It's been a little more two months since my mother died. I've created an altar to her in my living room, but I find myself rushing past it without really seeing it, without actually stopping and looking or feeling its significance. Somehow, I just can't. I think I'm open to the grief, but so far, in the first weeks of this journey of mother loss, I feel very little. The words, "My mother is dead," come easily from my lips, but they haven't reached my heart. They haven't hit their target. It's not real to me that she is really gone. Gone forever. Really dead, permanently dead. When I think about my mother, I mostly feel relief. Relief that she is no longer suffering. Relief that I no longer spend my days worrying that she'll forget she's not supposed to walk, and that she'll fall, that ... [Continue Reading]
I’m sitting on one of the old, soft couches in the lobby area of Newbold House, in the midst of all of my belongings. My soft black duffel bag is packed to the brim. I’m surrounded by a variety of outerwear since I don’t know what today’s weather will bring. To my right, my backpack is bulging with my international power strip adapter, my ipad, my laptop, a toothbrush, my travel pillow, and a bottle of Speyside Glenlivet single malt whisky, aged 12 years. This morning, most of our group left for early morning flights—as I will tomorrow. They slipped away while I was still in dreamland. As I ate my last bowl of Scottish porridge, the dining room seemed empty ... [Continue Reading]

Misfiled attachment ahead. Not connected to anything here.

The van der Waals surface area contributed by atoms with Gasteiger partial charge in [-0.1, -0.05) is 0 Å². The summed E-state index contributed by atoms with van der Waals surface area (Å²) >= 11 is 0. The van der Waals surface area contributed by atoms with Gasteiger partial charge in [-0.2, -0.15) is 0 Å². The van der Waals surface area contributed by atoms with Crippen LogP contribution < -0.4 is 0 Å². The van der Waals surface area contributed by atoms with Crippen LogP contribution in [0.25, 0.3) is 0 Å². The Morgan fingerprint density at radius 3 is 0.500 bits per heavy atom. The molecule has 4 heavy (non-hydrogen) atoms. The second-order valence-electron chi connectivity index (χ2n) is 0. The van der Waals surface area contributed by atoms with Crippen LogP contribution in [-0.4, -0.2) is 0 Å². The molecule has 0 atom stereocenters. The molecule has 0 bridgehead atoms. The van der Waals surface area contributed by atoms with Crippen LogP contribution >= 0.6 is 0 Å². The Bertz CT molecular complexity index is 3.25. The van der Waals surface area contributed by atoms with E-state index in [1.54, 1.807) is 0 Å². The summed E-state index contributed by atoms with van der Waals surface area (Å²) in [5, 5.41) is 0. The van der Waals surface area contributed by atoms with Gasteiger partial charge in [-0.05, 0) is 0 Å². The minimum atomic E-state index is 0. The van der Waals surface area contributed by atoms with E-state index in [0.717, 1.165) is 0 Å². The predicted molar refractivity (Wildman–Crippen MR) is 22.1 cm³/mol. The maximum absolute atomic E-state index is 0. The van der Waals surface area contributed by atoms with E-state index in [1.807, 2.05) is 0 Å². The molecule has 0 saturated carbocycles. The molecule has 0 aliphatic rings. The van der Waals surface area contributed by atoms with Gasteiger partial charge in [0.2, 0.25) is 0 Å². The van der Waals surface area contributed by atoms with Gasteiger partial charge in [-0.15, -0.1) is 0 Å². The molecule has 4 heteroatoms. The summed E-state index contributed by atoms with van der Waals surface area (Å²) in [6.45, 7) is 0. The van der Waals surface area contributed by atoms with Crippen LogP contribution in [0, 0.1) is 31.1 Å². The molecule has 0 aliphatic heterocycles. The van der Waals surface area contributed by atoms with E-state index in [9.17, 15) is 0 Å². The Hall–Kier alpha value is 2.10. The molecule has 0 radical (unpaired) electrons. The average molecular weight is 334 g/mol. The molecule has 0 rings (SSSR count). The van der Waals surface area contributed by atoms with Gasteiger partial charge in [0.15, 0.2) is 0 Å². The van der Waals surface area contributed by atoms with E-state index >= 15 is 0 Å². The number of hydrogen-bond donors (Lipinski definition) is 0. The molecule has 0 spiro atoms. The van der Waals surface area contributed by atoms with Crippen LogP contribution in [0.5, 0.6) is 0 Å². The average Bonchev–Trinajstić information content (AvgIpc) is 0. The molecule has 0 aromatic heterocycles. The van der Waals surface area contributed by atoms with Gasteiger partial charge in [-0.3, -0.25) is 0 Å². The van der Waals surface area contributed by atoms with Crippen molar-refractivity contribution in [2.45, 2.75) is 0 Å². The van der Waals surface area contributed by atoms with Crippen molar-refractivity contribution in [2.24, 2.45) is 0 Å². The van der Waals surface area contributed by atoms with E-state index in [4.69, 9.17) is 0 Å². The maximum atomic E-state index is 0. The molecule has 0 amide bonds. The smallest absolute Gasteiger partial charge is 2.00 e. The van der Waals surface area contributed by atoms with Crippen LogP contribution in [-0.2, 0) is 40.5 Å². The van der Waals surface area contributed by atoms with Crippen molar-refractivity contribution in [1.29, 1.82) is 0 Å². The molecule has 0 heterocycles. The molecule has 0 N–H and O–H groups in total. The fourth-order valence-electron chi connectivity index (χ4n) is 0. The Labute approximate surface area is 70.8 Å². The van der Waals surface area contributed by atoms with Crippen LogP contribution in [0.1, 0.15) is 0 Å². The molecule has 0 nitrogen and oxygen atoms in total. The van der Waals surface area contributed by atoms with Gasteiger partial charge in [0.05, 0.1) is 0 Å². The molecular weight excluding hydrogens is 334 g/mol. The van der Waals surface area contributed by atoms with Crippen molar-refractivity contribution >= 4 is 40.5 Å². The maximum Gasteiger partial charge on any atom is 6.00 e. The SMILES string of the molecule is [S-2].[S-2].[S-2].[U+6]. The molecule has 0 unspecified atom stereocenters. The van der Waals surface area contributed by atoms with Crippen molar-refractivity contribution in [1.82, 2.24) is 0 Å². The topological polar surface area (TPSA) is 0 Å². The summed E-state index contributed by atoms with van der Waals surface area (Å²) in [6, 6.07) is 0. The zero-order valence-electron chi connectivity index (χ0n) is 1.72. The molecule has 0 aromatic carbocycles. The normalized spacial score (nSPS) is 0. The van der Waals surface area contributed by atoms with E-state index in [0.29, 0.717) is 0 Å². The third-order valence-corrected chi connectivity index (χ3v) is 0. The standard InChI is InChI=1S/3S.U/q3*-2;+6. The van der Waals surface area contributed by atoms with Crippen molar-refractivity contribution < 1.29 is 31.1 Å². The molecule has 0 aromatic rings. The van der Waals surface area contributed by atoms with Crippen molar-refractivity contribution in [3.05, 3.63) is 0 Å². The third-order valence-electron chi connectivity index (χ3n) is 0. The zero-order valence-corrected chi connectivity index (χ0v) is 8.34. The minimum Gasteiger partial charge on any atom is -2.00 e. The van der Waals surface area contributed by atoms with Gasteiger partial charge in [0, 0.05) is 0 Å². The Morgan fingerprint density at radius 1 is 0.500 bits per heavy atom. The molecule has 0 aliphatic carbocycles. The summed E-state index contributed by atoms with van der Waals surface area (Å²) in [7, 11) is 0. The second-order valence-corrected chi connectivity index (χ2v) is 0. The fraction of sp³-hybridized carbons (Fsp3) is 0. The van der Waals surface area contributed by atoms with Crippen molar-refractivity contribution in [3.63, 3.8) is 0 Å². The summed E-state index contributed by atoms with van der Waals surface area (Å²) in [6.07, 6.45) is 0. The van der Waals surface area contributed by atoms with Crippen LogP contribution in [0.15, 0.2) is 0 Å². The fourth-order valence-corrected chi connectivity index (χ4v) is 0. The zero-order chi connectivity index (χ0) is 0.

We have entered the final days of our retreat. There is talk of taxis to the airport, last minute gifts, the loved ones we left behind, and the things we will be facing back home. People are letting in the reality that we will soon be saying goodbye to Scotland, to Newbold House, and to each other. It is my job at this point in the retreat to remind people to remain here, to stay present with each other, and to keep open. As I write these words, it is 1:30 AM and we still have two full days left. Tomorrow we are going on an all-day outing to Caingorm National Park, and Friday we will have our final writing class and our closing circle. This is what the ... [Continue Reading]
The basic schedule of this retreat, (on the days we aren’t heading out on a major outing) is writing group in the morning, free time all afternoon between lunch and dinner, and writing class in the evening. Open afternoons are important—they give people time to digest, to integrate, to spend time alone, to enjoy new friends, to catch up on sleep, to hike, to explore, to walk to town, to sightsee, to shop, to have adventures alone, or of course, to write. Downtime is crucial because writing class can be intense, evocative, and at times, exhausting.